And a partridge in a pear tree

The tenth volume of Hiroki Endo’s Eden: It’s an Endless World! (Dark Horse) offers the following diversions:

1. A desperate race to find a bomb planted by terrorists
2. A shocking double execution
3. A shocking single execution
4. A high-speed chase
5. The introduction of new characters
6. The return of old characters
7. Weighty discussion about the nature of life, sentience and evolution as they pertain to a creepy virus that turns people into crystal
8. Two big explosions
9. Inter-agency tensions in the criminal justice arena
10. Citizen protests
11. Subdued but affecting portrayals of grief
12. Mildly gratuitous nudity that manages not to seem exploitative or too forced, which is probably the best kind of gratuitous nudity
13. Giant robots

I think it’s fair to say that’s a whole lot of stuff to try and put into even 232 pages of comics, but Endo manages it with his customary confidence and force. I continue to be amazed at how he can weave from thread to thread and theme to theme and not lose me even a little. He’s clearly managed to craft characters with enough specificity and depth that I remember them even after a long absence, along with scenarios and arguments persuasive enough to linger and resonate as they propel the story in new directions.

I certainly wouldn’t recommend starting with volume 10, because you’d probably end up being impressed with Endo’s craft and Dark Horse’s production values but hopelessly lost by the story. I would recommend starting with volume 1 and enjoying the story as it progresses, demonstrating forbearance during the shockingly trite drugs-and-hookers mini-arc in the middle, and celebrating as the series returns to form after the pushers and pimps are dispatched.

6 Responses to And a partridge in a pear tree

  1. John Jakala says:

    Darn you. I just started reading Endo’s Tanpenshu Vol. 1 last night and I’m enjoying it much more than I did the first few volumes of Eden. I was already thinking maybe I should give Eden another chance, and then you go and write this. Like I need another manga series to start reading, esp. one that could vanish from DH’s publishing schedule at any moment.

    On the other hand: “Wizard’s 2007 Manga of the Year!”

  2. jun says:

    Wow, know what impresses me most on this list? “Subdued but affecting portrayals of grief.” I love emotionally affecting manga.

  3. Huff says:

    I’d say this was the best Eden volume in a long while. Even volume 9, with its devotion to the badass that is Kenji, was a little disappointing due to the cliched nature of its social commentary as communicated through Marihan. I think a lot of people pick up the series and expect another Akira because of its setting and art. While there definitely are similarities between the two Eden lacks the sprawling, multi-layered plot (not to mention the metaphysical elements and the effective social commentary) that defined Otomo’s manga. If anything I’d compare it to Blade of the Immortal: as important as the plot and the setting are the series is at its finest when Endo devotes himself to human drama. The man has a real gift for character development (and making you care about those characters), and as interesting as the virus and the computer system are what elevates the work. Well, that and his talent at rendering awesome action scenes.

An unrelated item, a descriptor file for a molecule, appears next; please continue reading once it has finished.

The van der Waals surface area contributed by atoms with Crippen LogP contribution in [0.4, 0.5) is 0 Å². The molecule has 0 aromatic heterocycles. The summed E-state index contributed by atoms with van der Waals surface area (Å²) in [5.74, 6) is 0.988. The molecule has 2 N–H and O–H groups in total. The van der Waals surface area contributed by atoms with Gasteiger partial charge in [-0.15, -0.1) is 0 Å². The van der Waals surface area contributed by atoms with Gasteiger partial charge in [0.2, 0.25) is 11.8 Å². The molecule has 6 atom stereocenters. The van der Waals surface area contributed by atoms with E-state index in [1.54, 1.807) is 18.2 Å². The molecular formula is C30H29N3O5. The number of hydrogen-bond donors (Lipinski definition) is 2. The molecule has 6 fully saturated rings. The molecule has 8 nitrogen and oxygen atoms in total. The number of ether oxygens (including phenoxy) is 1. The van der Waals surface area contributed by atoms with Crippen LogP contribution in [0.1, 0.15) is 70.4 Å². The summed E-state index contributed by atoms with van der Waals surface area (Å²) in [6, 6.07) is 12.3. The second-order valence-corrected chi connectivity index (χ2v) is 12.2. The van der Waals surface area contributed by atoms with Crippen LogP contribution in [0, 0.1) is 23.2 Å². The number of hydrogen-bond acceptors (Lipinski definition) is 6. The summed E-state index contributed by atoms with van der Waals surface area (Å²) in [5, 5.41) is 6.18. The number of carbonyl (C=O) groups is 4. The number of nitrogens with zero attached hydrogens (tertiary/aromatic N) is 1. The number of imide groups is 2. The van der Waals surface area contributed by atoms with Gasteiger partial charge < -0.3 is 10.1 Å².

4. davidpwelsh says:

    Oh, I loved Marihan, so the commentary aspect didn’t really strike me as flat. I just thought she was remarkable and better than so many similar characters — really persuasive.

    But I think you make an excellent point about the characters. The set pieces would be amazing under any circumstances, just from the point of view of craft, but they really sing because Endo has done such strong character work. They’re populated instead of just cool, though they’re certainly cool.

  5. […] Speaking of whom: Here’s David Welsh on the new tenth volume of Hiroki Endo’s well-crafted action thriller, Eden: It’s an […]

  6. Huff says:

    My problem with Marihan is that she’s felt like a combination of two equally annoying and overused archetypes: the hopelessly idealistic character who has to come to terms with the harsh reality of the world, and the preachy, “You don’t know what I’ve suffered” character who is annoying even if their spiel is justified. I ended up empathizing with her in the end but her persona was completely unoriginal, and I feel that Endo could have done much more with that arc had he developed the Kenji/Marihan-relationship better.

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